Science of Reading and Literacy Centers Part 2

Welcome to part 2 of The Science of Reading and Literacy Centers!

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If you missed the first post on the Science of Reading, click here to catch up!  In today’s post we’ll look at some simple changes you can make in your classroom to teach small groups with a Science of Reading focus while simultaneously fostering independence in your students.  For more information on how to implement structure and excellent classroom management strategies in your classroom I highly recommend *The Daily Five and *The First Six Weeks of School.

One thing I want to make clear is that neither of these books are curriculum. What they do offer are management strategies that will significantly impact your classroom for the better.

Building Independence in Your Classroom

Here are a few key points to keep in mind as we discuss literacy centers:

  • Explicitly teach everything.
  • Set clear expectations for routines, procedures, behavior, and academics.
  • Build community, respect, and trust.
  • Believe that your students are capable.
  • Help students build stamina.
  • There is power in choice.

Structuring Center Time

The Daily Five offers a wonderful framework to help structure your literacy center block.  I will briefly review the framework and some key ideas from this book, BUT I will also say that I do not use each of these activities or routines as they are suggested in the book.  My process is slightly different and I’ll share that near the end of the post.  These ideas and concepts, however, are a great place to start when using literacy centers and aligning them to the Science of Reading.

In this book it is suggested to have five different categories of activities from which students may choose when working independently.  These tasks stay consistent throughout the year.  Basically this means the students will complete the same activities under each overarching area, but with more rigorous skills as the students progress throughout the year.  Each activity is differentiated for every level of student.

For each activity:

  • students are explicitly taught the expectations.
  • a list of expectations is posted in the classroom for students to reference.

Some ideas for expectations include:

  • Gather all materials.
  • Choose a seat.
  • Work quietly the whole time (i.e. using a whisper voice).
  • Stay on task  (This requires teaching students how to build stamina and persevere.)
  • Complete one task before moving to the next task.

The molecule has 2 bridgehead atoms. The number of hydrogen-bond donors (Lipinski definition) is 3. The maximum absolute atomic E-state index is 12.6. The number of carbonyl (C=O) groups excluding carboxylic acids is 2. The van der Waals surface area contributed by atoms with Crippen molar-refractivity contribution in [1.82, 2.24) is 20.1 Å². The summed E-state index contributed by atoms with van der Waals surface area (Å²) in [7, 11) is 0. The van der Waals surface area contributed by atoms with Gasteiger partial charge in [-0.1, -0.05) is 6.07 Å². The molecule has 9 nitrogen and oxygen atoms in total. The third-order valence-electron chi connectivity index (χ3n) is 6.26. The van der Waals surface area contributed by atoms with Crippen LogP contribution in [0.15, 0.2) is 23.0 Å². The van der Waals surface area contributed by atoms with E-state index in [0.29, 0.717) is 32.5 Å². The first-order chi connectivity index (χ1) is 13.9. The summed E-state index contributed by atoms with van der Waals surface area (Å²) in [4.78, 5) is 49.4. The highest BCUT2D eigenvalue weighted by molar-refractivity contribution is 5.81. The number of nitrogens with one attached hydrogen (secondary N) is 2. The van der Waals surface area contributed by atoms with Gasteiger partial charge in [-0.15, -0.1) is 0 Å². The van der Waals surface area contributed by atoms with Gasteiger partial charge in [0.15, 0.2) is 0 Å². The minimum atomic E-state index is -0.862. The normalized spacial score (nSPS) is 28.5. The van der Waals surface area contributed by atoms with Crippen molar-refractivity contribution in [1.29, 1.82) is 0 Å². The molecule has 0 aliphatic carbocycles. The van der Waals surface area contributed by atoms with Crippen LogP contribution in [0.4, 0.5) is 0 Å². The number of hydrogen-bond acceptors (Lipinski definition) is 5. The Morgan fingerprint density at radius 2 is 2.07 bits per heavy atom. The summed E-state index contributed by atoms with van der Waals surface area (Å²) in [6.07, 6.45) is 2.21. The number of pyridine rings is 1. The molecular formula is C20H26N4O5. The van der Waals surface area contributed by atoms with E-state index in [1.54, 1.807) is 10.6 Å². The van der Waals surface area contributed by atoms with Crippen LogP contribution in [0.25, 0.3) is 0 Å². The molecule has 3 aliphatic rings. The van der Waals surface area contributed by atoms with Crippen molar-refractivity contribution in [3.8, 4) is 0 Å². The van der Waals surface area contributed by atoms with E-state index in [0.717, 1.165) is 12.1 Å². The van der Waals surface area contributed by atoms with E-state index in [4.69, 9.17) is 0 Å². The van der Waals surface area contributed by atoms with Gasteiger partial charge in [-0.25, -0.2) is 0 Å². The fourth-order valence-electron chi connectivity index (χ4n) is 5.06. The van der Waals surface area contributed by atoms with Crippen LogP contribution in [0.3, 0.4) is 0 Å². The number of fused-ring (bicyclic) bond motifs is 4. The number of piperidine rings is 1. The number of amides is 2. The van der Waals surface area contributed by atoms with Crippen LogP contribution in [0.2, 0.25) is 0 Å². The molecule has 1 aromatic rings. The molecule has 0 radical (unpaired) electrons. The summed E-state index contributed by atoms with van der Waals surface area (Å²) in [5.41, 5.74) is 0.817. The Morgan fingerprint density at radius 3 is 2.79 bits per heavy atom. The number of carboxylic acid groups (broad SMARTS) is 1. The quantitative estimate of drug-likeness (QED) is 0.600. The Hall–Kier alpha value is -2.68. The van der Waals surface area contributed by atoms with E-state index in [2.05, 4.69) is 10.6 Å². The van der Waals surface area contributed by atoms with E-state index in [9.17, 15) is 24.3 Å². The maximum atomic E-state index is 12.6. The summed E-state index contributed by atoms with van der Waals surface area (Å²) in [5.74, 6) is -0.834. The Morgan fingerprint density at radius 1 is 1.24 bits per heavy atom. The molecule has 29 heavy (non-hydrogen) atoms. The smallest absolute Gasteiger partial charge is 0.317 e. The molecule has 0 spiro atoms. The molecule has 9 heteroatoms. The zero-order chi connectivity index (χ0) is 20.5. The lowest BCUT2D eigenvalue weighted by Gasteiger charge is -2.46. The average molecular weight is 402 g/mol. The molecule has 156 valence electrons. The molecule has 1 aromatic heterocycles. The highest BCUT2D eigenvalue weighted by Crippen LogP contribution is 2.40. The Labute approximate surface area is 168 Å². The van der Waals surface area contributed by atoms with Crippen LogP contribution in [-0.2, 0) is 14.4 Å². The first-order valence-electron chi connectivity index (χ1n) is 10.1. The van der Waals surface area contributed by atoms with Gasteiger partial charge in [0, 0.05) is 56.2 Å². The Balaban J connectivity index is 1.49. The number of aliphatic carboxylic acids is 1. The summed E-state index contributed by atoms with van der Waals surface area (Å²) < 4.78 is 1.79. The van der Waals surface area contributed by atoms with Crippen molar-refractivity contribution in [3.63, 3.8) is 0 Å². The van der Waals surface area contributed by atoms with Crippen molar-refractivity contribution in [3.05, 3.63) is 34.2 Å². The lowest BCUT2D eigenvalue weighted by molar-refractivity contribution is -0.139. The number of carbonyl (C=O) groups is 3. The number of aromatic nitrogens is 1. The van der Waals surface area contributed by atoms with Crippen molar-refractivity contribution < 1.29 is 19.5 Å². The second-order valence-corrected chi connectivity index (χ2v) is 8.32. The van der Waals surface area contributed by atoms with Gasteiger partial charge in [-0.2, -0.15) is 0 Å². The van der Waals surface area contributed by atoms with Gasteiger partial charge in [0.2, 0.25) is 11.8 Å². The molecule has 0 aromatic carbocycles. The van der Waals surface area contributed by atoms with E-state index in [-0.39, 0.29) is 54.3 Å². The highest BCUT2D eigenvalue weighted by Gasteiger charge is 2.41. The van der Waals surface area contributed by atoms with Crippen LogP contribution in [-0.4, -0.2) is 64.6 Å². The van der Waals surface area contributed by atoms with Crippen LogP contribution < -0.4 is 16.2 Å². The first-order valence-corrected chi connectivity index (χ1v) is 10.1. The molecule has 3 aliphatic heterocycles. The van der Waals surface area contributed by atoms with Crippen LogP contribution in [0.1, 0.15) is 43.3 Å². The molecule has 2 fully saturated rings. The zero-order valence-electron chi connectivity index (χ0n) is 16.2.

• Clean up and put away all materials before moving to the next activity.

Daily Five Expectations and Procedures

 

Overarching Areas (Each activity in The Daily Five will fall under one of these areas):

  • Read to Self: Reading a good-fit book (books stored in a book box or bag)
    I-PICK books- I choose a book.
    Purpose- Why do I want to read it?
    Interest- Does the book interest me?
    Comprehension-Am I understanding what I am reading?
    Know- Do I know most of the words?
  • Work on Writing: Writing notebooks, writing journals
  • Read to Someone: Read to a partner, check for understanding
  • Word Work: Word patterns, word families, (using stamps, markers, magnetic letters, etc.)
  • Listen to Reading: Listening center

After teaching procedures for each activity and students have built their stamina such that they can stay on task for extended periods of time, it’s time to start centers.

During centers students will complete the activities in any order they choose. Students will have a choice over which activity they start first, second, etc. and teachers will track / monitor activities to increase accountability.  Additionally, students choose the books they read, the activities and materials that best meet their goals, choose a place to sit, choose listen center books, and choose the writing genre and topics they write about.

The key to implementing these strategies is the explicit teaching (teach, model, practice) of each procedure and routine, building students’ stamina so that they can be successful for sustained periods of time, monitoring students, and meeting as a whole group to discuss building stamina.

For a deep dive into The Daily Five, I recommend visiting The Daily Five Website and purchasing The Daily Five Book.

How I Structure My Center Time